This has effectively crushed farmers’ hopes for the reopening of the ostrich export market. Piet Kleyn, acting CEO of the South African Ostrich Business Chamber, confirmed that two new cases of the highly pathogenic H5N2 avian influenza virus were detected on two farms in the southern part of the Western Cape during routine testing. One of the farms is close to Heidelberg and the other is in the Riversdale region.
According to Kleyn, all ostriches, about 6 000 birds, on both farms will have to be culled. Roughly 43 000 ostriches have been culled since the start of the outbreak last year. The industry recently started a re-registration process of ostrich farms according to the latest Veterinary Procedural Notice. Many farmers were confident that once this onerous process was completed, the market for ostrich meat exports to the European Union (EU) would reopen.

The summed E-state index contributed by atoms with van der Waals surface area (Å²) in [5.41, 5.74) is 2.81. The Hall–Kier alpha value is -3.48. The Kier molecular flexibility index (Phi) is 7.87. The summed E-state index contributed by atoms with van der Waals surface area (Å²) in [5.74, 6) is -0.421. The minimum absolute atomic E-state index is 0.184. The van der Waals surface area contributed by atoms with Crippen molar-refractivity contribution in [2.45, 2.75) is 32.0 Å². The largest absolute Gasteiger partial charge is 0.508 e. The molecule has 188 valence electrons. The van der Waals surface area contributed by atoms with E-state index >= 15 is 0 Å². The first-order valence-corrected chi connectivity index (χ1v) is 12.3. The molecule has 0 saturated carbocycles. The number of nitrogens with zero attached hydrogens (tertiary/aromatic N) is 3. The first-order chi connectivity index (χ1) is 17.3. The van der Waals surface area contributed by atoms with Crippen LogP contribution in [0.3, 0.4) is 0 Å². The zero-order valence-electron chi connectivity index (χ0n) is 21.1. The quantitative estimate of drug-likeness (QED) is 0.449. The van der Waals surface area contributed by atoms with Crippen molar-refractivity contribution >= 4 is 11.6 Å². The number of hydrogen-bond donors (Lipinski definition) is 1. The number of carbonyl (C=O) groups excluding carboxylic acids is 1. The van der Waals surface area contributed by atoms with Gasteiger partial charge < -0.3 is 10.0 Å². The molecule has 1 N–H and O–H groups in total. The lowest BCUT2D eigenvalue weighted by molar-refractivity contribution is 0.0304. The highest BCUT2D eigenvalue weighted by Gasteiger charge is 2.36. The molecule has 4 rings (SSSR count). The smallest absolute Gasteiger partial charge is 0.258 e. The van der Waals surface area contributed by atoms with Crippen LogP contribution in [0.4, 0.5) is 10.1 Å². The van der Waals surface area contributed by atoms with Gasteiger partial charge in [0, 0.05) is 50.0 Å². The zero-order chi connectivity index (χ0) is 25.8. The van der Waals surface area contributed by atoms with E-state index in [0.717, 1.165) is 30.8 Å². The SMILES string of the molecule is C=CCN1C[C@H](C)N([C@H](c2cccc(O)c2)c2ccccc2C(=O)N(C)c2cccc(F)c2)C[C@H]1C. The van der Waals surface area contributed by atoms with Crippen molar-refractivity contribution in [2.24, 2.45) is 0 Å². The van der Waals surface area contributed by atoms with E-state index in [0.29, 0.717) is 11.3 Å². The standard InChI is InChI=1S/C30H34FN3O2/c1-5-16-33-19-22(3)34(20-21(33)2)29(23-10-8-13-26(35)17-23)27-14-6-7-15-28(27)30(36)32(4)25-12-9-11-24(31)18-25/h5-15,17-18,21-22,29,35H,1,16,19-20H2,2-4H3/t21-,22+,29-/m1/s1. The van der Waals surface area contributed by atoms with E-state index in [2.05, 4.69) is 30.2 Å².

This is no longer the case since the EU requires a three-month disease-free period before export can be resumed. “About 20 farms have been inspected and 15 registered since the process began. I urge farmers to register as soon as possible,” said Kleyn, referring to the veterinary requirements. He said that the industry was conducting a survey to see how many ostrich farmers were still in operation. Many had stopped farming as a result of the H5N2 outbreak.
“Last year there were 741 ostrich farms in the country. Preliminary surveys suggest a significant decline in the number of farms,” he said. “The only good news is that prices for ostrich leather and feathers have gone up by about 50% because of the dwindling supply. “Farmers can now earn between R800 and R1 100 per raw hide compared to about R600 in 2011 and up to R600 per bird for good quality feathers compared to roughly R300 in 2011,” said Kleyn.